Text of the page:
Articles Tagged with AALL

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People like “free.’ People like getting free content from other people who paid for the content. Long live the free-loader, long live the person who spends $20 in time and gas looking for a free parking spot instead of paying $10 for a paid space! It’s the principle, isn’t it?

But sometimes getting “free” is about the journey and the satisfaction earned when putting one’s search skills to the test. Here’s one way to do both, from Aaron at Musings about Librarianship:

5 services to help researchers find free full text instantly & a quick assessment of effectiveness

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From the AALL (American Association of Law Libraries), LISP (Legal Information Services to the Public) special interest section:

Public Library Toolkit:

“This is a toolkit meant to help public librarians understand the process of legal research, effectively develop and use the information located within their libraries, utilize information located outside their libraries, with the end goal of helping the patron locate the legal information they need ...”

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LAW LIBRARIES AND ACCESS TO JUSTICE, A Report of the American Association of Law Libraries, Special Committee on Access to Justice, July 2014

AALL’s new white paper, Law Libraries and Access to Justice: A Report of the American Association of Law Libraries Special Committee on Access to Justice, is now available on AALLNET. The white paper is the work of AALL’s 2013-14 Access to Justice Special Committee, chaired by Sara Galligan, and explores how all types of law libraries – including private; state, court, and county; and academic – contribute to the ATJ movement.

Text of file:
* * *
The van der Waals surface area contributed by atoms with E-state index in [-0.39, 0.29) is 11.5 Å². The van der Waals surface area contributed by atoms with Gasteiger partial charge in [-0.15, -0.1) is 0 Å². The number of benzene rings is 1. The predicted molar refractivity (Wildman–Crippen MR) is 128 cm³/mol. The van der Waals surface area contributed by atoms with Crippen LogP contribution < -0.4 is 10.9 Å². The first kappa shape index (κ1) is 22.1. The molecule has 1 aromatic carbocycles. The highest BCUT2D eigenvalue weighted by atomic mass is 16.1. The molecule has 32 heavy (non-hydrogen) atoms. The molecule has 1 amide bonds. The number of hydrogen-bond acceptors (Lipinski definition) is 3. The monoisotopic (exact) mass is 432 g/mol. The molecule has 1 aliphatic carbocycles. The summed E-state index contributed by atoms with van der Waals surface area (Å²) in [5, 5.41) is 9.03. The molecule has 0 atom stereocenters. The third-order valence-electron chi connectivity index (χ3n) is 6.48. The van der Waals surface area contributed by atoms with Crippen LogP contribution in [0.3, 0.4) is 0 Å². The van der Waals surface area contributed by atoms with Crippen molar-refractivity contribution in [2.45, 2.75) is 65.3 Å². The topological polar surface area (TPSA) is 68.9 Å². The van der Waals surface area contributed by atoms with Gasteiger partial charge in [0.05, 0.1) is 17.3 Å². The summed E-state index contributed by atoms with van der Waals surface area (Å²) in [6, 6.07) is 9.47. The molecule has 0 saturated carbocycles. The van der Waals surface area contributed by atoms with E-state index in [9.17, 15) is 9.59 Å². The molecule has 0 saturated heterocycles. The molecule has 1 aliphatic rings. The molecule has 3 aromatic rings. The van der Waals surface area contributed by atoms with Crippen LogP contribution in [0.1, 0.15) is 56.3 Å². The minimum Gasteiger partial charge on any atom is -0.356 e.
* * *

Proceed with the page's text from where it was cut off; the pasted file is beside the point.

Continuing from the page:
As AALL Past President Steven P. Anderson noted in his introduction, “As the principal providers of legal information, law libraries are an indispensable part of the services that can be provided to those with legal needs. Law libraries make “The Law” available, and law librarians serve as guides to finding the most relevant legal information.” The white paper explains the myriad ways law libraries can contribute to the administration of an effective ATJ system and successfully work with others on the front lines of ATJ.” [Link to a PDF of the full Report.]

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Library (and law firm) database (and eBook) licensing can be tricky, to put it mildly.

There are hundreds, thousands even, of fee-based subscription databases used by lawyers, legal researchers, librarians, historians, etc.  If you need to negotiate and manage a database contract, here is a useful primer, and much more:

The American Association of Law Libraries (AALL) has posted the following Code of Best Practices for Licensing Electronic Resources guidelines on its website, with easy access for everyone, not just AALL members: